A major IP ruling in the biotech industry, some cool drones, and some futuristic gesture recognition technology.
A Win for Biotech Innovation
Last week, a court in the US ruled that a human genetic sequence could not be patented. This is pretty exciting stuff – until now, there was a danger that individuals or companies could monopolise critical genetic tests for diseases such as breast cancer. This result means that we as scientists are free to innovate using the data produced by modern DNA sequencing techniques, without the danger of patent infringement. This can only be a good thing for science and human health.
Two companies have made promo videos recently showing their use of ‘drones’ for food delivery. I put drones in inverted commas because these are actually remotely controlled copters, rather than being autonomous (more akin to radio-controlled vehicles than the self-controlled vehicles used by the US military). YO! Sushi in London used a drone controlled by a waiter and an iPad to deliver burgers to bemused customers:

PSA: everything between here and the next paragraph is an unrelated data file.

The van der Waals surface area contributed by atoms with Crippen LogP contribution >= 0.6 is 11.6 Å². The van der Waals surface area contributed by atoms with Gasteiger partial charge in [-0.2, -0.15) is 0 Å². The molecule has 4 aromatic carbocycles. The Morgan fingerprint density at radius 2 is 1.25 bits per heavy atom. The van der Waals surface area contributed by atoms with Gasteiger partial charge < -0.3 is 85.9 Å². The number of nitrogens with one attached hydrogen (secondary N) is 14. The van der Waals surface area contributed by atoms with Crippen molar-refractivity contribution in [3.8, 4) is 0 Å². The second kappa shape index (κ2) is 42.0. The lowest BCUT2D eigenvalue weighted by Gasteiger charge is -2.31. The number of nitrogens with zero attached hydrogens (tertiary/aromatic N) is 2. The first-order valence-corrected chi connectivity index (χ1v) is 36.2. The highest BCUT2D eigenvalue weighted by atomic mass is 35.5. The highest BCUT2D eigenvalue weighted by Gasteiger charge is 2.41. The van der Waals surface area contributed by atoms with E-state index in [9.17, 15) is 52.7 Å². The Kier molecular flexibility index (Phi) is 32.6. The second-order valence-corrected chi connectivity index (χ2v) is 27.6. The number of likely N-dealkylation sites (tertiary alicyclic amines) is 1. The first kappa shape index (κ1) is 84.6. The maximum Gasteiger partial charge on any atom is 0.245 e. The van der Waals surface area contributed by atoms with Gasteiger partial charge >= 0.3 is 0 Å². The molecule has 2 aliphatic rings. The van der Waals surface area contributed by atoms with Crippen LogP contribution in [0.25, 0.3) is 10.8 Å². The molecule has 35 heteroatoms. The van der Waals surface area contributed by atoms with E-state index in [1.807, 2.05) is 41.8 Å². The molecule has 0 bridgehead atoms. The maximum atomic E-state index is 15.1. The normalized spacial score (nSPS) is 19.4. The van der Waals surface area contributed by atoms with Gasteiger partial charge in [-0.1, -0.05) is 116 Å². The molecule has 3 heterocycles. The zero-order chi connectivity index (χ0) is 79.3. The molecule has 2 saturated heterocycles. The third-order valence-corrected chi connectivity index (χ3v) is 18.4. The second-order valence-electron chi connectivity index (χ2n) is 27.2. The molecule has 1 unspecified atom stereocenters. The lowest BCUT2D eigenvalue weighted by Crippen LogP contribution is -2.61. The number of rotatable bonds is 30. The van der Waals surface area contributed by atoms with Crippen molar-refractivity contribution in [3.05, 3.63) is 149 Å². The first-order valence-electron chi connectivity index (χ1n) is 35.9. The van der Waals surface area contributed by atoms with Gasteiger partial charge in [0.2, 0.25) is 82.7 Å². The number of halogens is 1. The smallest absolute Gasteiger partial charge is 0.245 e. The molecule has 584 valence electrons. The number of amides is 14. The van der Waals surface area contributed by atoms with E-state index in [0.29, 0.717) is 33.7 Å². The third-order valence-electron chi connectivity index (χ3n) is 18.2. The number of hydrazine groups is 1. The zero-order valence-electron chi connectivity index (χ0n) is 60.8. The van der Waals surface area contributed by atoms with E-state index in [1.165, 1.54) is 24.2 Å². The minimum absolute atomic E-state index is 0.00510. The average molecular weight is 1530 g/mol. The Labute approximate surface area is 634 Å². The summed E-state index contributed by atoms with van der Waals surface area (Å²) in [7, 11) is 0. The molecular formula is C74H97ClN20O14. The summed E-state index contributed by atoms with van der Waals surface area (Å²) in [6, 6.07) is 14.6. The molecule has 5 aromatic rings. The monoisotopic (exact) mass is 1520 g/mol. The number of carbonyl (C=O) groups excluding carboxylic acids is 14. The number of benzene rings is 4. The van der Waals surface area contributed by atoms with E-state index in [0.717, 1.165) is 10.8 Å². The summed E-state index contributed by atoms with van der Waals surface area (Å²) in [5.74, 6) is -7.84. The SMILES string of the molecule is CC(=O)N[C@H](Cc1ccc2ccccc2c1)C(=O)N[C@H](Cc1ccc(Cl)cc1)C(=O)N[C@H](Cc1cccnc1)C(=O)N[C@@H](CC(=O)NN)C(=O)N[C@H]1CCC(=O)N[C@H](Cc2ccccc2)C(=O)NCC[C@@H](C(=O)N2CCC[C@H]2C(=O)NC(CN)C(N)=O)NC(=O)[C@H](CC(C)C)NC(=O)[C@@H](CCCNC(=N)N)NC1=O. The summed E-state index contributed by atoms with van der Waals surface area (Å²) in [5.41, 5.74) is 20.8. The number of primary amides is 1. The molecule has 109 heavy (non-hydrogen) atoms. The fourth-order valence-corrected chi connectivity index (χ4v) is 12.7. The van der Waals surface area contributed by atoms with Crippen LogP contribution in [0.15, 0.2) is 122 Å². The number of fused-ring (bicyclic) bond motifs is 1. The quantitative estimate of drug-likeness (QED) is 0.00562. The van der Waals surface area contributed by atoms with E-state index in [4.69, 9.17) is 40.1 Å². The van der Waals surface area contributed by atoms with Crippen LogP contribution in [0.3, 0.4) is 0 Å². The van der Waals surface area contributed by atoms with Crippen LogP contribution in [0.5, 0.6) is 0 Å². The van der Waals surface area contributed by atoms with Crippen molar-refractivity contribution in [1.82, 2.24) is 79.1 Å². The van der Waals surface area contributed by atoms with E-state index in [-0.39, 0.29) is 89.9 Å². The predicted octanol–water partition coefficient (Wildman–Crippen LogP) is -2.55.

And Domino’s is advertising the use of a drone, called the DomiCopter, for pizza delivery:
These are pretty gimmicky, but fun nevertheless. And they are a sign of things to come. More and more drones will find their way into the workplace as the AI and control systems become more sophisticated.
Gesture Recognition Without a Camera
A university group have designed and tested a system of gestures that can be detected anywhere there is a WiFi signal. They are calling it WiSee, and at the moment the system can recognised 9 distinct gestures from multiple users and in different environments. This is taking gesture recognition to the next level, and is likely to herald a new age of ‘smart buildings’, that recognise a gesture to dim the lights, change the music or switch the oven off. Check out the video below for a bit of an explanation:
Pretty damn awesome.